Why you should avoid self-medication by all means
Thirty-three-year-old Akin Adelaja felt feverish before he went to bed. By the time he woke up the next morning, his body temperature level had hit the roof. Adelaja knew he had to do something urgently if he would go to the office that day.
To avert any delay, he sent a flat mate to get some anti-malarial drugs for him at one of the trusted pharmacies in the neighbourhood. Unfortunately, he collapsed while swallowing the first dose of the drug.
Doctors, who ran tests on him after he was rushed to a private hospital in Ikeja, Lagos, confirmed that Adelaja had experienced the symptoms of a severe form of an upper respiratory tract infection.
The medics said he was lucky. According to them, if Adelaja had not received the right diagnosis and treatment, the damage to his respiratory system would have been irreversible.
In this part of the world, the belief is that any illness that starts with any feverish symptoms is malaria. Because anti-malarial drugs are sold over-the-counter in Nigeria, anyone can lay their hands on them.
A recent survey by Pharmaceutical Products Regulatory Agency revealed that anti-malarial drugs, not cannabis, were the most abused substances in the country.
This, however, is not surprising as malaria is endemic in Nigeria. A Consultant Family Physician, Dr. Segun Agbaje, argues that it does not mean that every individual with symptoms of fever should start consuming antimalarial medication.
The physician, who defines self-medication as the act of purchasing and administering drugs on oneself without consulting a doctor or medical practitioner for a prescription, notes that this age-long practice has led to the death of many Nigerians.
Agbaje describes self-medication as a double tragedy that has serious implications for individuals who engage in it.
He explains, “For instance, you have pneumonia, but you keep using antimalarial medication because you prescribed it for yourself; you have two problems on your hand. First, the drug will only suppress the pneumonia infection for a while till the day it rears its ugly head.
“Also, when you actually have malaria and take antimalarial, it won’t work because the body is already used to it and it has built some form of resistance against it. To get better, you will need a stronger medication and if you are not careful, you may succumb to the disease. Don’t doubt it; malaria kills more than any disease in the country.”
The medic is not exaggerating. According to the World Health Organisation, malaria is the biggest killer disease in Africa. Statistics show that the disease claims over 400,000 lives in 2015.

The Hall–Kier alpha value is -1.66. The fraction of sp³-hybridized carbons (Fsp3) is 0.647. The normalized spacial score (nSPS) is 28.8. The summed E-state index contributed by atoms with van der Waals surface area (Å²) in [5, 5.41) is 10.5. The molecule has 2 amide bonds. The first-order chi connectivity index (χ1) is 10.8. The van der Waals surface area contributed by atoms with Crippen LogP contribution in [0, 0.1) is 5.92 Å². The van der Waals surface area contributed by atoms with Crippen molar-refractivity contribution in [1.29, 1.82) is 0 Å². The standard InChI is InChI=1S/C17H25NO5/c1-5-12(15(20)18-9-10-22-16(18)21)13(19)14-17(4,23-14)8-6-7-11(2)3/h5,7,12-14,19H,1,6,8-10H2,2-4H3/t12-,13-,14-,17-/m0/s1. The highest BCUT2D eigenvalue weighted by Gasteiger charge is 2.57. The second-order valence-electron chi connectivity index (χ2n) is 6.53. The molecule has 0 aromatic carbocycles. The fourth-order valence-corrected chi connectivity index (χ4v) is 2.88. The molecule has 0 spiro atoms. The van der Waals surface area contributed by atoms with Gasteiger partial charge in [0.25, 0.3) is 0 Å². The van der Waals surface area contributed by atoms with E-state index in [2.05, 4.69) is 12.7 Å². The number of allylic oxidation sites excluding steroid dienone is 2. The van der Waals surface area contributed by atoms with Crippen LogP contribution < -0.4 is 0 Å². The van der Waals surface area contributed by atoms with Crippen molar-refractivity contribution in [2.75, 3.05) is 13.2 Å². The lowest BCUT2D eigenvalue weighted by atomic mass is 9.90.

The situation is worse in Nigeria. Malaria kills about 300,000 children under the age of five and 7,000 pregnant women annually. The Federal Government spends about N480m for the treatment of the disease annually.
Some forms of malaria infections can be deadly. Family health physician, Dr. Femi Omolola, notes that cerebral malaria, which starts with symptoms of fever but later ends in loss of brain functions, is the highest killer of children in the country.
Omolola says, “Malaria is killing children in the country because too many people have access to malaria drugs, so they see no reason to take their children to hospitals when they have fever. They simply buy drugs at shops and administer them themselves. But they fail to realise that the infection may have spread to some sensitive parts of the body like the brain.
“That is why we urge people not practice self-medication even when it comes to malaria because it may be the drug resistant type which can lead to loss of life when you don’t treat it aggressively. You can only get treatment in a proper hospital not at an herbal practitioner’s home who will only be experimenting with your life.”
Doctors also warn that self-medication does not only frustrate medical treatment, but also exposes those who practice it to the adverse reaction from such drugs.
Agbaje says that most times, patients do not know the composition of chemicals in the drugs they use. For this reason, they should consult their physicians who have their medical history and the required knowledge to guide them.
“Any anti-malarial drug in the custody of someone who has no knowledge of how it works is a poison. It is dangerous to ingest any drug, because you do not know whether you may have an allergic reaction to it.
“Many drugs have adverse effects and certain medicines can trigger allergic reactions. If you take those drugs without supervision in combination with other drugs, the consequences may be severe. You may experience increased contraction of the heart and fall into a coma. Many have died from adverse effect of drug abuse.” Agbaje stresses.
The WHO has specified the guidelines for the diagnosis and treatment of malaria.
The health authority says before anyone is given any anti-malarial medication, he/she must undergo either a rapid test, which takes less than two minutes or a blood test, which lasts for less than 20 minutes.
Get tested by a qualified health professional before consuming antimalarial drugs.